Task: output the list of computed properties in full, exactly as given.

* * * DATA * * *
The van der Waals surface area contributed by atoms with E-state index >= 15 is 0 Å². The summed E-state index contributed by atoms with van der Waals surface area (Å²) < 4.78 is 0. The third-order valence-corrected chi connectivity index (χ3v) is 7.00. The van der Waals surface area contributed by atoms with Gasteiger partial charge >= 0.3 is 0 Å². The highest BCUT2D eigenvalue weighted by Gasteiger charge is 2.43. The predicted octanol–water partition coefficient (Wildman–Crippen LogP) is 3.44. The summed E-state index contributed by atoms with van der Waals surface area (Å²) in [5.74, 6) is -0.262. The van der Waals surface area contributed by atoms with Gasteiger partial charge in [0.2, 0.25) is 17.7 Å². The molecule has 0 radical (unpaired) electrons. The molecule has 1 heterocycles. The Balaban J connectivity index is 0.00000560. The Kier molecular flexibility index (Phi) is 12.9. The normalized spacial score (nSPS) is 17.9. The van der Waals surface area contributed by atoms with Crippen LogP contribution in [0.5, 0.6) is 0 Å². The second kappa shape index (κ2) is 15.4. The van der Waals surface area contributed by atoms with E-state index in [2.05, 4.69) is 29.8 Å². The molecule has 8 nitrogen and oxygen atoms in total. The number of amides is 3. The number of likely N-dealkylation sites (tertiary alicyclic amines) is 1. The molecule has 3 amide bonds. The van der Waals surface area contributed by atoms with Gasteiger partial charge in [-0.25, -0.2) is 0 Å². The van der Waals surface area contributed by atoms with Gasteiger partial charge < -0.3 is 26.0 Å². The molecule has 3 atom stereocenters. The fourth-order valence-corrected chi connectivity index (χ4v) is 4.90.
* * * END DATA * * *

The van der Waals surface area contributed by atoms with E-state index >= 15 is 0 Å². The summed E-state index contributed by atoms with van der Waals surface area (Å²) < 4.78 is 0. The third-order valence-corrected chi connectivity index (χ3v) is 7.00. The van der Waals surface area contributed by atoms with Gasteiger partial charge >= 0.3 is 0 Å². The highest BCUT2D eigenvalue weighted by Gasteiger charge is 2.43. The predicted octanol–water partition coefficient (Wildman–Crippen LogP) is 3.44. The summed E-state index contributed by atoms with van der Waals surface area (Å²) in [5.74, 6) is -0.262. The van der Waals surface area contributed by atoms with Gasteiger partial charge in [0.2, 0.25) is 17.7 Å². The molecule has 0 radical (unpaired) electrons. The molecule has 1 heterocycles. The Balaban J connectivity index is 0.00000560. The Kier molecular flexibility index (Phi) is 12.9. The normalized spacial score (nSPS) is 17.9. The van der Waals surface area contributed by atoms with Crippen LogP contribution in [0.5, 0.6) is 0 Å². The second kappa shape index (κ2) is 15.4. The van der Waals surface area contributed by atoms with E-state index in [2.05, 4.69) is 29.8 Å². The molecule has 8 nitrogen and oxygen atoms in total. The number of amides is 3. The number of likely N-dealkylation sites (tertiary alicyclic amines) is 1. The molecule has 3 amide bonds. The van der Waals surface area contributed by atoms with Gasteiger partial charge in [-0.25, -0.2) is 0 Å². The van der Waals surface area contributed by atoms with Gasteiger partial charge < -0.3 is 26.0 Å². The molecule has 3 atom stereocenters. The fourth-order valence-corrected chi connectivity index (χ4v) is 4.90.